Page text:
2. The person contacting you might seem rehearsed, and if you ask about specifics like contract arrangements, they might not have answers – an Assured Shorthold Tenancy (AST) isn’t suitable for this kind of deal. Watch out for emotional pitches like “We’ll handle everything for you” or “You’ll just see the rent rolling in each month.”

3. Consider it a red flag if they mention a corporate let where sub-tenants (company employees) will be frequently coming and going. This could signal that the property might be used for serviced accommodation like Airbnb, raising concerns about increased wear and tear.

4. Some ‘Rent to Rent investors’ claim to have government contracts for providing social housing and/or supported living. Instances have emerged where such contracts have been forged. The government conducts rigorous due diligence before awarding such contracts. Only a handful of companies hold genuine government contracts, which can be verified online. Ask to see a copy of any such contract and make sure to check its provenance and authenticity.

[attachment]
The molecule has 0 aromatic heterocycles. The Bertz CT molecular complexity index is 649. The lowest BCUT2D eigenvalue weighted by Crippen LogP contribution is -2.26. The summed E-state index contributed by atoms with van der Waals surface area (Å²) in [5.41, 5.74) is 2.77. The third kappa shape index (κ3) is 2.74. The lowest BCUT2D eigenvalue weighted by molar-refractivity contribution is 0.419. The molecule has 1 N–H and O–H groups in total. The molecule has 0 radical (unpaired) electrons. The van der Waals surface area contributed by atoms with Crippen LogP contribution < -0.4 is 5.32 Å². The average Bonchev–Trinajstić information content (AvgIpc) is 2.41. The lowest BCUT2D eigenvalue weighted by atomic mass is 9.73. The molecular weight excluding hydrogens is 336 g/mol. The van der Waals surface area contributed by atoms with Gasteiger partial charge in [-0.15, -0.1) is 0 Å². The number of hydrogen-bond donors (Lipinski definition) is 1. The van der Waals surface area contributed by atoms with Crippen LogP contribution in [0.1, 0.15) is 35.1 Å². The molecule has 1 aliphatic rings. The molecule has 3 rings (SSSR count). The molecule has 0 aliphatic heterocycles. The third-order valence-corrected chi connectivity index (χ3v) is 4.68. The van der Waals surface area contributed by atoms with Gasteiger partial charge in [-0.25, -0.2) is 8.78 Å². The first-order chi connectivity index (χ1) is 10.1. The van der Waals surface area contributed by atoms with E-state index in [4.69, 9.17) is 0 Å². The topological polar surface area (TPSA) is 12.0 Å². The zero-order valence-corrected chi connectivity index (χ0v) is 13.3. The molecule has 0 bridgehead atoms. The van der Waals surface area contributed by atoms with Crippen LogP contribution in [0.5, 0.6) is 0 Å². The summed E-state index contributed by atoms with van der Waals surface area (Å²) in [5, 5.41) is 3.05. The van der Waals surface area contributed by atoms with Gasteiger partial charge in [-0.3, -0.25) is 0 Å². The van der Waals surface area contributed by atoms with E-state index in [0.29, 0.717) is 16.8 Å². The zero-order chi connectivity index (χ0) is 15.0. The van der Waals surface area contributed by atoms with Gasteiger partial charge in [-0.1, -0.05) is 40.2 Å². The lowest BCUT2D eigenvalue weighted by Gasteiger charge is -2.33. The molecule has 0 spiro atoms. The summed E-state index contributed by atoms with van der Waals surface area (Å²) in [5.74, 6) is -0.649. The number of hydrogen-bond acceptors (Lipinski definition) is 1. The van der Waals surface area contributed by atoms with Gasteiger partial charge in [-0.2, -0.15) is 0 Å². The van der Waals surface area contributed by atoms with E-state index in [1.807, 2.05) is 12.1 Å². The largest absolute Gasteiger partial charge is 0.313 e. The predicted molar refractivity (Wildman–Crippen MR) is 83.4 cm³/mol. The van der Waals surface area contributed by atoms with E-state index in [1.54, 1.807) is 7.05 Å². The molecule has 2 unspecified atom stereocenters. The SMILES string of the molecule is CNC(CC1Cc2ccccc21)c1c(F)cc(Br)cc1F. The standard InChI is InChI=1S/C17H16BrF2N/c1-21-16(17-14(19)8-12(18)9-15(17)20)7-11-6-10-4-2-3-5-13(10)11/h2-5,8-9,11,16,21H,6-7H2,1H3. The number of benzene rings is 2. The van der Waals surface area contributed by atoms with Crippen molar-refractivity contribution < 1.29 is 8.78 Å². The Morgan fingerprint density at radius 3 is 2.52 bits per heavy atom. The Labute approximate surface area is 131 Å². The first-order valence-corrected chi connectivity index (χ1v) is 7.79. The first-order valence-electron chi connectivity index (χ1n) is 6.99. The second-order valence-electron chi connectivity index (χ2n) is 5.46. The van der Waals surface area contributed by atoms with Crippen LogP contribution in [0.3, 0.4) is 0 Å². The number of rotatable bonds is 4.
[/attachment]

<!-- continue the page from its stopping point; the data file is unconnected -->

5. It’s also essential to ask about their company registration number, years in operation, preferred deposit protection scheme, and the number of properties under their management. If they hesitate or cannot provide these fundamental details, consider it a warning sign.

6. Ask whether the company directors are homeowners and willing to provide a personal guarantee. If they refuse or indicate otherwise, consider it another warning sign.

7. Get their company information and search for them on Companies House to assess their trading history, timeliness of account filings, and net assets. If they’re a recently established company or less than two years old, it could indicate a potential risk and should be approached with caution.

8. Request their membership details for an independent redress scheme, such as the Property Ombudsman or The Property Redress Scheme. You should be alarmed if they’re not a member, as it’s a mandatory requirement. Plus, it means you’ll have no recourse if the arrangement turns sour.

9. As previously mentioned, being offered rent well above the asking price suggests you might be dealing with a Rent to Rent scheme.

10. Ask them if they have paid for any training on how to undertake Rent to Rent and what professional qualifications or credentials the person or company who trained them has.

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If you’re determined to get involved in Rent to Rent anyway…

By now, it should be clear that Rent to Rent deals carry multiple risks. As the landlord, you’re still on the hook for adhering to a range of regulations, despite not managing the property actively.

On top of that, the middleman operator could vanish at any moment, leaving you to handle a potentially illegal tenancy that might cost thousands to resolve.

But if you’re determined to proceed with a Rent to Rent deal, there are ways to minimise the risk.